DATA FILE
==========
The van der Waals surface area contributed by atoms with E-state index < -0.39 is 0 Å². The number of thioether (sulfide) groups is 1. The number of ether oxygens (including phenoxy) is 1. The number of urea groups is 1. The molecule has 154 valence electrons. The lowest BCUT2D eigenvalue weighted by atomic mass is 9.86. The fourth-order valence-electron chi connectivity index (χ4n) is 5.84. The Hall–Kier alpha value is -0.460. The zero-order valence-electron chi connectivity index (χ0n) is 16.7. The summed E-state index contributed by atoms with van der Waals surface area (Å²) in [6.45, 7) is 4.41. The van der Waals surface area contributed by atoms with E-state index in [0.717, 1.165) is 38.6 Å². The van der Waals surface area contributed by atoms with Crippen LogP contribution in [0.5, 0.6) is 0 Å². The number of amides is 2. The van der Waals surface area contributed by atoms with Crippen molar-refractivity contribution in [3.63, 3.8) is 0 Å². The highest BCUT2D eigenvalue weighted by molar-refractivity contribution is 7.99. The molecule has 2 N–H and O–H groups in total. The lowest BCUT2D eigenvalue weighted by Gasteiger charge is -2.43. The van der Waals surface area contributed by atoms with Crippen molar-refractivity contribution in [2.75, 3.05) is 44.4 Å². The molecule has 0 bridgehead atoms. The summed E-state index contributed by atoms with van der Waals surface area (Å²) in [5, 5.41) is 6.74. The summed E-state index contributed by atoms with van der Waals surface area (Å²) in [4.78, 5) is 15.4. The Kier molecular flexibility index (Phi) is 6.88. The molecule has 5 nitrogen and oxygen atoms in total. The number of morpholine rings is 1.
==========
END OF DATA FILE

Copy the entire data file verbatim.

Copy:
The van der Waals surface area contributed by atoms with E-state index < -0.39 is 0 Å². The number of thioether (sulfide) groups is 1. The number of ether oxygens (including phenoxy) is 1. The number of urea groups is 1. The molecule has 154 valence electrons. The lowest BCUT2D eigenvalue weighted by atomic mass is 9.86. The fourth-order valence-electron chi connectivity index (χ4n) is 5.84. The Hall–Kier alpha value is -0.460. The zero-order valence-electron chi connectivity index (χ0n) is 16.7. The summed E-state index contributed by atoms with van der Waals surface area (Å²) in [6.45, 7) is 4.41. The van der Waals surface area contributed by atoms with E-state index in [0.717, 1.165) is 38.6 Å². The van der Waals surface area contributed by atoms with Crippen LogP contribution in [0.5, 0.6) is 0 Å². The number of amides is 2. The van der Waals surface area contributed by atoms with Crippen molar-refractivity contribution in [3.63, 3.8) is 0 Å². The highest BCUT2D eigenvalue weighted by molar-refractivity contribution is 7.99. The molecule has 2 N–H and O–H groups in total. The lowest BCUT2D eigenvalue weighted by Gasteiger charge is -2.43. The van der Waals surface area contributed by atoms with Crippen molar-refractivity contribution in [2.75, 3.05) is 44.4 Å². The molecule has 0 bridgehead atoms. The summed E-state index contributed by atoms with van der Waals surface area (Å²) in [5, 5.41) is 6.74. The summed E-state index contributed by atoms with van der Waals surface area (Å²) in [4.78, 5) is 15.4. The Kier molecular flexibility index (Phi) is 6.88. The molecule has 5 nitrogen and oxygen atoms in total. The number of morpholine rings is 1.